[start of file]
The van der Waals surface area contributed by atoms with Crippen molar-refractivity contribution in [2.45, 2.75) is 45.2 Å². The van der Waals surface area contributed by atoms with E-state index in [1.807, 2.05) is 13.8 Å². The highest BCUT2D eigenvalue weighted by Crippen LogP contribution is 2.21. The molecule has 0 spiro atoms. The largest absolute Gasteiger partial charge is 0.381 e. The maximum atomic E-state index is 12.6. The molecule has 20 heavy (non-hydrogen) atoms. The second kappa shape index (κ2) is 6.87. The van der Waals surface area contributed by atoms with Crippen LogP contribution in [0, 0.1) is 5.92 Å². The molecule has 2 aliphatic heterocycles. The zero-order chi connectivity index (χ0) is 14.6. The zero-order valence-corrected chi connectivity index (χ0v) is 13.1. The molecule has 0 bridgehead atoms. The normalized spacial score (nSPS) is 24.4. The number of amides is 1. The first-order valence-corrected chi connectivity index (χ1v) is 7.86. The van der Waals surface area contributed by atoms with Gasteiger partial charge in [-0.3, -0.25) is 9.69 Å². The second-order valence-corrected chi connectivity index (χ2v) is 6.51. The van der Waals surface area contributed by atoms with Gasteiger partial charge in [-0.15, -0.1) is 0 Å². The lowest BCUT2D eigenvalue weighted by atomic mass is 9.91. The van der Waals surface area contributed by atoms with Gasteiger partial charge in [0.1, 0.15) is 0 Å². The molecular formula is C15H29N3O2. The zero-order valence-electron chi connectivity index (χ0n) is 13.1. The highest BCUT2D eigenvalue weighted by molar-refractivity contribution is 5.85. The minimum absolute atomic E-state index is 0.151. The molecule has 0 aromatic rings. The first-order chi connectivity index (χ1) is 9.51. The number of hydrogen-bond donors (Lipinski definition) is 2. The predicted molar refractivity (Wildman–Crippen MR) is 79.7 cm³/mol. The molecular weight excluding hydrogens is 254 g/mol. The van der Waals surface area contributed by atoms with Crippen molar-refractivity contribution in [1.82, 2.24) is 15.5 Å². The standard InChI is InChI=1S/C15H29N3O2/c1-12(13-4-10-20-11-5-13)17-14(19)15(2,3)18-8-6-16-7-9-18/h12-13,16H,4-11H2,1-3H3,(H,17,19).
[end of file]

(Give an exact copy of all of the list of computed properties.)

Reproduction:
The van der Waals surface area contributed by atoms with Crippen molar-refractivity contribution in [2.45, 2.75) is 45.2 Å². The van der Waals surface area contributed by atoms with E-state index in [1.807, 2.05) is 13.8 Å². The highest BCUT2D eigenvalue weighted by Crippen LogP contribution is 2.21. The molecule has 0 spiro atoms. The largest absolute Gasteiger partial charge is 0.381 e. The maximum atomic E-state index is 12.6. The molecule has 20 heavy (non-hydrogen) atoms. The second kappa shape index (κ2) is 6.87. The van der Waals surface area contributed by atoms with Crippen LogP contribution in [0, 0.1) is 5.92 Å². The molecule has 2 aliphatic heterocycles. The zero-order chi connectivity index (χ0) is 14.6. The zero-order valence-corrected chi connectivity index (χ0v) is 13.1. The molecule has 0 bridgehead atoms. The normalized spacial score (nSPS) is 24.4. The number of amides is 1. The first-order valence-corrected chi connectivity index (χ1v) is 7.86. The van der Waals surface area contributed by atoms with Gasteiger partial charge in [-0.3, -0.25) is 9.69 Å². The second-order valence-corrected chi connectivity index (χ2v) is 6.51. The van der Waals surface area contributed by atoms with Gasteiger partial charge in [-0.15, -0.1) is 0 Å². The lowest BCUT2D eigenvalue weighted by atomic mass is 9.91. The van der Waals surface area contributed by atoms with Gasteiger partial charge in [0.1, 0.15) is 0 Å². The molecular formula is C15H29N3O2. The zero-order valence-electron chi connectivity index (χ0n) is 13.1. The highest BCUT2D eigenvalue weighted by molar-refractivity contribution is 5.85. The minimum absolute atomic E-state index is 0.151. The molecule has 0 aromatic rings. The first-order chi connectivity index (χ1) is 9.51. The number of hydrogen-bond donors (Lipinski definition) is 2. The predicted molar refractivity (Wildman–Crippen MR) is 79.7 cm³/mol. The molecular weight excluding hydrogens is 254 g/mol. The van der Waals surface area contributed by atoms with Crippen molar-refractivity contribution in [1.82, 2.24) is 15.5 Å². The standard InChI is InChI=1S/C15H29N3O2/c1-12(13-4-10-20-11-5-13)17-14(19)15(2,3)18-8-6-16-7-9-18/h12-13,16H,4-11H2,1-3H3,(H,17,19).